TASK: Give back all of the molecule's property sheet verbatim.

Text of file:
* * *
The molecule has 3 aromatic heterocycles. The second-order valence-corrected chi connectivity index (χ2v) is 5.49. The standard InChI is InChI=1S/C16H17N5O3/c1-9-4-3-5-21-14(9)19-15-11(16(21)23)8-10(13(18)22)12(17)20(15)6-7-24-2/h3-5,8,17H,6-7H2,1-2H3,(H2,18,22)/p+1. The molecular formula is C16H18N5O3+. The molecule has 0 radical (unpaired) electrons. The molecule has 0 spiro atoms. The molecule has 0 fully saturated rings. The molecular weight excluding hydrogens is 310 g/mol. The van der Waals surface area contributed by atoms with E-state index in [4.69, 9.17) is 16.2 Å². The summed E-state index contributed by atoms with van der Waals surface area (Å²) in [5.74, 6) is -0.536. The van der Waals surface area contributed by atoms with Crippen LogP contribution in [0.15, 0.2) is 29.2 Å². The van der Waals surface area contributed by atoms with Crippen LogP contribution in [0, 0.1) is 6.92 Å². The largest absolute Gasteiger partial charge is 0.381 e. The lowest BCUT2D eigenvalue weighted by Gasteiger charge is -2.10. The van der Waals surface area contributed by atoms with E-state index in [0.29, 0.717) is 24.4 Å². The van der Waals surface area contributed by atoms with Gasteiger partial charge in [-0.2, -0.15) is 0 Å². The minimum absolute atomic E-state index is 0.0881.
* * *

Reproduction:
The molecule has 3 aromatic heterocycles. The second-order valence-corrected chi connectivity index (χ2v) is 5.49. The standard InChI is InChI=1S/C16H17N5O3/c1-9-4-3-5-21-14(9)19-15-11(16(21)23)8-10(13(18)22)12(17)20(15)6-7-24-2/h3-5,8,17H,6-7H2,1-2H3,(H2,18,22)/p+1. The molecular formula is C16H18N5O3+. The molecule has 0 radical (unpaired) electrons. The molecule has 0 spiro atoms. The molecule has 0 fully saturated rings. The molecular weight excluding hydrogens is 310 g/mol. The van der Waals surface area contributed by atoms with E-state index in [4.69, 9.17) is 16.2 Å². The summed E-state index contributed by atoms with van der Waals surface area (Å²) in [5.74, 6) is -0.536. The van der Waals surface area contributed by atoms with Crippen LogP contribution in [0.15, 0.2) is 29.2 Å². The van der Waals surface area contributed by atoms with Crippen LogP contribution in [0, 0.1) is 6.92 Å². The largest absolute Gasteiger partial charge is 0.381 e. The lowest BCUT2D eigenvalue weighted by Gasteiger charge is -2.10. The van der Waals surface area contributed by atoms with E-state index in [0.29, 0.717) is 24.4 Å². The van der Waals surface area contributed by atoms with Gasteiger partial charge in [-0.2, -0.15) is 0 Å². The minimum absolute atomic E-state index is 0.0881.